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Parkinson's- How to remote consult during COVID-19

14 May 2020 15:00 - 16:00

Please note that all session and slide content are the views of the Speakers, not the Parkinson’s Academy. The content of the recording is the speaker’s personal opinion at the time of recording. Due to the everchanging situation, advice given at the time of recording is subject to change.

Remote consulting:

  • Motor symptoms and signs
  • Cognitive and psychiatric assessment
  • Non-motor features



Dr Richard Davenport (0.33) introduced the webinar, explaining that we chose to address remote working because it has been a common question raised in previous webinars.

  • Motor symptoms and signs (Richard)
  • Cognitive and psychiatric assessment (Ross)
  • Non-motor features (Ed)

Richard explained that the content of this webinar has come from experiences in holding remote clinics and acknowledged that many clinicians who have remained in their usual roles will probably have found their own way forward. He noted that those who had been redirected to frontline services and are now resuming some of their core roles with Parkinson’s patients again will likely benefit most. However, sharing examples of good practice across peers is often useful to all.

Some caveats for this webinar content included:

  • This discussion is grounded in the context of COVID-19 and that these ideas are not a replacement for personal consultations but a means of meeting a need in the current pandemic. There may be learning from this which affects how we consult in the future, but there will always be a place for face to face clinics.
  • ‘Remote consulting’ has quite negative connotations, so perhaps ‘virtual consulting’ is a better term.
  • Rather than telephone consultations which many have done previously, this is addressing the video-link element of the virtual consultation.
  • We are not discussing hospital to hospital video consultations, but clinical to patient consultations.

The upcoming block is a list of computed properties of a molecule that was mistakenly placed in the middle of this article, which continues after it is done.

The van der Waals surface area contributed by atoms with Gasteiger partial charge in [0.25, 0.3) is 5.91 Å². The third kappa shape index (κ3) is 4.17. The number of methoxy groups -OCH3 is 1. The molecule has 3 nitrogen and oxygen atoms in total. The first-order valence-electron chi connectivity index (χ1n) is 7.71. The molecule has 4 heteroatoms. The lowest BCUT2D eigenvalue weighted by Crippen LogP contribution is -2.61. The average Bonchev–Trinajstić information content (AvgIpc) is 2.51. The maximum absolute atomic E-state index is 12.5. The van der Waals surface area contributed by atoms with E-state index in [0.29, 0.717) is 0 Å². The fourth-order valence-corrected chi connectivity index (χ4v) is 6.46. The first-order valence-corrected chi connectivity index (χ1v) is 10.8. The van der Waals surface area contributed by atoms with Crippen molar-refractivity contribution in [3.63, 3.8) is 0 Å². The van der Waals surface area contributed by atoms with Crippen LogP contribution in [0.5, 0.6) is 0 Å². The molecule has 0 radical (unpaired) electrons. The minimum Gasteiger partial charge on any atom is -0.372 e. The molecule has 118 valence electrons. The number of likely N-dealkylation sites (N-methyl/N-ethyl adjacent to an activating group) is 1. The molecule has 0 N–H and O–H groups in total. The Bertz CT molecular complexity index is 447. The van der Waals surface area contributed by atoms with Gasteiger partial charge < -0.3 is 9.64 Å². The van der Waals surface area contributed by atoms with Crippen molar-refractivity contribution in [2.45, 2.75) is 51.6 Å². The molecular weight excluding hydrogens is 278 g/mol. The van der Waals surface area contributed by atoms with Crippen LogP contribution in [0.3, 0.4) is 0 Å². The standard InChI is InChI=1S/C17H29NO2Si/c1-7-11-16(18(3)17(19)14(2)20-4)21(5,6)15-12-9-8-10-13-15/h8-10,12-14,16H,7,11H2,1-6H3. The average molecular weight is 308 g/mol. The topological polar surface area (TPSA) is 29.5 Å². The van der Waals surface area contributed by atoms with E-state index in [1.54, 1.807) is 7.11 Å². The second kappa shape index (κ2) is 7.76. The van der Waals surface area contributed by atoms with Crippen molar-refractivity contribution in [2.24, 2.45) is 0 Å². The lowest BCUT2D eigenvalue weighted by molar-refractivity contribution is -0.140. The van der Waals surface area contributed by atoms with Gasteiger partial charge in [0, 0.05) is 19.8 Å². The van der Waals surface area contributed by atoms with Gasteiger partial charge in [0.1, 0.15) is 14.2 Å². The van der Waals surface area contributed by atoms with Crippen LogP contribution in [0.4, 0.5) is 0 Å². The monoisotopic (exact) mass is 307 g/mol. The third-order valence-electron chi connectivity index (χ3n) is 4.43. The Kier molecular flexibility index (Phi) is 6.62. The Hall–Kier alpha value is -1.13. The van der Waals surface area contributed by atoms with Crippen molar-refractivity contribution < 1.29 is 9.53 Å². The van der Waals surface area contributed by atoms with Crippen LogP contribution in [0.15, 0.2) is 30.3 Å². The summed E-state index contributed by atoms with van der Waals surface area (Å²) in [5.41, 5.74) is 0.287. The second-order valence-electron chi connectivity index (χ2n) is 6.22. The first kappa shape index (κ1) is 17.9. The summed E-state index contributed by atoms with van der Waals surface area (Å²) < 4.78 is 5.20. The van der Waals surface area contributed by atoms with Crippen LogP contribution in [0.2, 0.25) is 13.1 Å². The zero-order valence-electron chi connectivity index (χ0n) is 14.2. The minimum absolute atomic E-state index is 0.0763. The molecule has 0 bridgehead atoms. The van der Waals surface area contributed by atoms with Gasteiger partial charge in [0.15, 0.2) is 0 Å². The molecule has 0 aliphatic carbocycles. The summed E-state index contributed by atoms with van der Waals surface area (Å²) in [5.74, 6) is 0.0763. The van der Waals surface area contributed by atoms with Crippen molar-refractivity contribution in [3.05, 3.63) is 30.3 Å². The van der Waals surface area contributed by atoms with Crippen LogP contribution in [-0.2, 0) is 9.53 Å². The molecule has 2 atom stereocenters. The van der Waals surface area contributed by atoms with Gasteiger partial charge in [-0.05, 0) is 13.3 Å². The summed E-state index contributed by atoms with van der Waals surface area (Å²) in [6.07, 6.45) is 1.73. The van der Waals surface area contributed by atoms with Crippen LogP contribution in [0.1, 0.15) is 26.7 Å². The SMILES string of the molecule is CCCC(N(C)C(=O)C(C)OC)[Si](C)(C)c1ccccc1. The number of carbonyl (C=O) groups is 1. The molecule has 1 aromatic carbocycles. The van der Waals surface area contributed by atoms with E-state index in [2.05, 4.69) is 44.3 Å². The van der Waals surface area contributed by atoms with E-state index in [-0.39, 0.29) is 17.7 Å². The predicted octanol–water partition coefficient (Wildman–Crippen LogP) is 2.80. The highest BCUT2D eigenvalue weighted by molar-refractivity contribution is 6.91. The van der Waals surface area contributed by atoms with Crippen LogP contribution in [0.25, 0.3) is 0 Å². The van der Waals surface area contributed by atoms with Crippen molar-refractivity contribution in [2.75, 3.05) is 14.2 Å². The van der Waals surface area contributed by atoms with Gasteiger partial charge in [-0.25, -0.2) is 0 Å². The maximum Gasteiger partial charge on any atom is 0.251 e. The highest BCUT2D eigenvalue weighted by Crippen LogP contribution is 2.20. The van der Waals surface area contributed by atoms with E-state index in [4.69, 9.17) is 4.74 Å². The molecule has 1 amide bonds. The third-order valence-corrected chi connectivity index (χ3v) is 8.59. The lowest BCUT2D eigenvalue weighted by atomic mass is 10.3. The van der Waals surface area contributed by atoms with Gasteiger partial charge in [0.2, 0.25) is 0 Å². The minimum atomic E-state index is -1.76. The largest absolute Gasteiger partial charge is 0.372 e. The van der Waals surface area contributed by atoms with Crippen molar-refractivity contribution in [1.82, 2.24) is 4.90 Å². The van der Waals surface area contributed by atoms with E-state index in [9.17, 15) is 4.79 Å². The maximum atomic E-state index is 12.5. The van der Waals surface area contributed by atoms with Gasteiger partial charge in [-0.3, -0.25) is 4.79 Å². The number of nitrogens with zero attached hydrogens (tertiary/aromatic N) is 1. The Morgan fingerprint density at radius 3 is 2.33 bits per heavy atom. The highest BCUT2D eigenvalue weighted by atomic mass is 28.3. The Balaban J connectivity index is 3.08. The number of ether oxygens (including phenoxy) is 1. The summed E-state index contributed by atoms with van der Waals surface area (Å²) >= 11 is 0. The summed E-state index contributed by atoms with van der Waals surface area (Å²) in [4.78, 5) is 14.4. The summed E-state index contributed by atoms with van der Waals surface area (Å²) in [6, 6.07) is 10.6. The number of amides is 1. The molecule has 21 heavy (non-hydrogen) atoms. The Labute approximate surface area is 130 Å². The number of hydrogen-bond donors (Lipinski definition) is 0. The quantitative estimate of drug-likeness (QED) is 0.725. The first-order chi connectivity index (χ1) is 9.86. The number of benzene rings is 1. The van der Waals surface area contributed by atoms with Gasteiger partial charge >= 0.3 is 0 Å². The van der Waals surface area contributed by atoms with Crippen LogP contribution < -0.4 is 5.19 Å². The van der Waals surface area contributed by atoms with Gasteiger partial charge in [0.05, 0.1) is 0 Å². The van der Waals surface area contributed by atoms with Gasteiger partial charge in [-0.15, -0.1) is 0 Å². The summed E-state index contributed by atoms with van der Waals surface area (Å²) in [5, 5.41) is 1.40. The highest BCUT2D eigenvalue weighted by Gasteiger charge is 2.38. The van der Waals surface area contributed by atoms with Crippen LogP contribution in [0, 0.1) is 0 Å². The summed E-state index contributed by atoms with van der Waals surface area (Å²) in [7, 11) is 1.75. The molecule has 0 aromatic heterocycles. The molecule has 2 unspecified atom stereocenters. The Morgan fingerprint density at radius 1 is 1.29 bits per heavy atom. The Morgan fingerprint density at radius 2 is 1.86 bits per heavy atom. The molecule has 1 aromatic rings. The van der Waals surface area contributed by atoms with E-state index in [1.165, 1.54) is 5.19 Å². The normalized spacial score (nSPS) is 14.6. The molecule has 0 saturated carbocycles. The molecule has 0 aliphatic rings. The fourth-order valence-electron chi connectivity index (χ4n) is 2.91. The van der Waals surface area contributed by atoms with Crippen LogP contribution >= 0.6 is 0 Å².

Motor symptoms and signs (4.02)

Personal forms of virtual technology used included ‘AttendAnywhere’ (also called ‘NearMe’) which has begun to be used in some Trusts. Richard has used a combination of Skype, Facetime and the telephone, predominantly from home, and has tailored his choice of technology depending on the appointment.

Those with movement disorders, motor neurone disease patients, as well as new patients, have required the videolink format most.

Some general challenges can be:

  • Internet quality, not only at the end of the consultant, but also the patient.
  • Appropriate settings, including adequate lighting, background sound, dress code (as usual for a clinic), checking your camera angle. The settings at the other end are harder to control and we may need to give patients information about how to set up their technology for an optimal consultation.
  • IT issues – impossible to Skype or Facetime someone who is not expecting the call, so we are having to telephone people first to prime them to accept the video call.
  • Those with Parkinson’s often are older, and whilst many are au fait with technology, many are not, and this can cause problems.
  • Patients with cognitive, speech or other difficulties are the same as in a face to face clinic but these difficulties feel magnified when in a virtual consultation.